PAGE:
While victim blaming gets noisier where's the support from powerful men?

Here we are again.

After weeks of pent up anger fueled by outrage, when women have not just been speaking up but hitting the streets in their thousands over sexual harassment, a familiar scapegoat has reappeared.

The last few days has seen a lurch to an age-old formula. Instead of maintaining the focus on the overwhelming problem of male privilege and entitlement in power structures where men are vastly over-represented, the dam has broken.

The senior women of the LNP are at fault; the mental state of the woman at the centre of allegations about Christian Porter; boomer feminists (my cohort) and of course there have already been references to the general behavior of young women who dare to drink and socialize just like men.

Victim blaming isn’t new. Centuries of feminism have triggered strong backlash with women told they only have themselves to blame for pesky patriarchy.

Talk about diverting the attention from the real culprits: a system run by wall-to-wall men with women usually left out of decision making, their value dismissed, and their needs ignored along with their invaluable unpaid labour.

Yet as this critical social movement centred on workplace treatment of women unfolds a cone of silence appears to have surrounded our business leaders.

Instead of nagging women about lacking confidence, it appears a few of these bastions of industry could do with a dose.

Certainly there’s not much progress for many of them to show after years of talk. This is apparent in the continuing reliance on  ‘zero tolerance’ when the asked what they are doing about sexual harassment at work.

Zero action, sadly, would be more accurate.

When I wrote a book called Stop Fixing Womenin 2017 it was a despairing attempt to circuit-break the generally ineffective approaches to address the gender gap in many organisations, despite the rhetoric.

Instead of fixing women, by sending them to remedial courses and embedding the stereotypes that cause the problem in the first place, it was high time for a different focus.

My research suggested identifying and removing bias and sexist assumptions that underpin recruitment and progression, and seriously lobbying for affordable and accessible childcare and a tax system that helps rather than hinders women’s job tenure.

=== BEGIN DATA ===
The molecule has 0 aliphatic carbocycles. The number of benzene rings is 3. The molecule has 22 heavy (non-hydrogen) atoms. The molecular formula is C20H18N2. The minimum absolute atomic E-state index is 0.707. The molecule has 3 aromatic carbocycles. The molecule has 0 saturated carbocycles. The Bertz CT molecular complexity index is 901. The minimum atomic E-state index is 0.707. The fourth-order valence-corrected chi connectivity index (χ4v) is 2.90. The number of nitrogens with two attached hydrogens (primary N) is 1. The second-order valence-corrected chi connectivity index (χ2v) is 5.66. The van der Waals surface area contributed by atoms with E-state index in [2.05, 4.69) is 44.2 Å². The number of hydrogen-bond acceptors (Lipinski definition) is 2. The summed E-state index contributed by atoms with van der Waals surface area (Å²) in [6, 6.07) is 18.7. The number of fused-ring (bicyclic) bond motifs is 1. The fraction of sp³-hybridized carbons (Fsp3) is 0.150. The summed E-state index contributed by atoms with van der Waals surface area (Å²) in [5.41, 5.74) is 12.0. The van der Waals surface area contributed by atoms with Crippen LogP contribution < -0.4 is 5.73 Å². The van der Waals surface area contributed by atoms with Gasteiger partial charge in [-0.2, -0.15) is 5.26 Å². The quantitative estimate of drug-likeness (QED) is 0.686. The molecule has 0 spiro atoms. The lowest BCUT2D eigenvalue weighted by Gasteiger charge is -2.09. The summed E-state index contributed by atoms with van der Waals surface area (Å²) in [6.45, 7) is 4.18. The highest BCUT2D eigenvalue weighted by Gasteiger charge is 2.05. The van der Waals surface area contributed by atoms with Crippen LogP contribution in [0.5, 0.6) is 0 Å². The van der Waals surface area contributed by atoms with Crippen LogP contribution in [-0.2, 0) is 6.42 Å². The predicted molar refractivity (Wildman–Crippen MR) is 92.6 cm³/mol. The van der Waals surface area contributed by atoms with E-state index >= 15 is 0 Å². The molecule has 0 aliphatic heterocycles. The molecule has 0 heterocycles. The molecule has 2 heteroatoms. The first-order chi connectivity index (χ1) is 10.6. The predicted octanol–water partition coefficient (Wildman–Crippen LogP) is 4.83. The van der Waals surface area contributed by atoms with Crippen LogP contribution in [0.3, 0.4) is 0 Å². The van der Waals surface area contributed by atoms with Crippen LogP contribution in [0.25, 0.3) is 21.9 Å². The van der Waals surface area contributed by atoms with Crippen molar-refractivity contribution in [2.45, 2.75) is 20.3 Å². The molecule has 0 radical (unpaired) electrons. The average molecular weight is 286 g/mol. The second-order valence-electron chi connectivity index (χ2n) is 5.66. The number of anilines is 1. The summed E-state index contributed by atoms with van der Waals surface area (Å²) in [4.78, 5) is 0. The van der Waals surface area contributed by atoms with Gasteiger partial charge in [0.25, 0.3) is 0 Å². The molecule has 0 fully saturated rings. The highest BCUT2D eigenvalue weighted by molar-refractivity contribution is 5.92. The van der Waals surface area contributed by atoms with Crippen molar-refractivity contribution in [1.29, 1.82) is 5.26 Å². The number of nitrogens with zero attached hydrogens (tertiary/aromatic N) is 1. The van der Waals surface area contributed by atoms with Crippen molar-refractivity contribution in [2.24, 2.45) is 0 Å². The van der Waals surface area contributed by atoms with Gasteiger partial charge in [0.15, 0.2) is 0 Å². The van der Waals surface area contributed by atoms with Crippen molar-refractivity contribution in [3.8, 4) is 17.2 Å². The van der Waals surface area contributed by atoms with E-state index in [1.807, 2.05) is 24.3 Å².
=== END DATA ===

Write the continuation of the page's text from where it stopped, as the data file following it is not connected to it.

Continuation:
Since then scores of women (and a few men) have found that message an eye-opener. Rather than blaming themselves for behavioural traits common in most humans, or believing the bollocks written about women having an innate lack of confidence, they realized something profound.

If it was just them stuffing up, why did so many other women face exactly the same treatment and barriers? Turns out ‘leaning in’ was failing to break up the old boys’ club.

Those defects women are told are the problem? They are the symptoms and not the cause of sexism and bias. Of women being shut up in meetings, then castigated for their failure of nerve. Or being told the gender pay gap was due to poor negotiating skills.

The playing field is nowhere near even and it’s certainly not fair. Women didn’t design it and they usually don’t run it.

The way ahead is not about finding innovative new ways of tackling the systemic problem. Sex Discrimination Commissioner Kate Jenkins’ recommendations from the comprehensive review, Respect@work, make it clear there are many steps that can be taken right now to make workplaces safe for all.

But the lack of intention is glaring. For all the talk, there has been very little real commitment to the needs of half the workforce and population.

Instead there is deflection and blame. Dodging and defending the status quo by powerful blokes who should know better. And cries of ‘not all men”.

But it is, or course, about nearly all women who have faced some form of harassment. Time to get the priorities straight.

Women are hardly perfect, and make mistakes just like other humans.

But society continues to judge half of the population harshly, expects them to be ‘better’ and then blames them for letting down their gender. Not a burden faced by most men.

If these weeks and the marches around Australia do nothing else it should remind our bosses that they have a crucial role to play in ensuring safety in their offices, factories, and shops.

To show the women who work for them they have been listened to and taken seriously.

Any employer that fails to understand this is about core risk and safety principles is facing an unsustainable future.

Fix the workplace, not the women.

 

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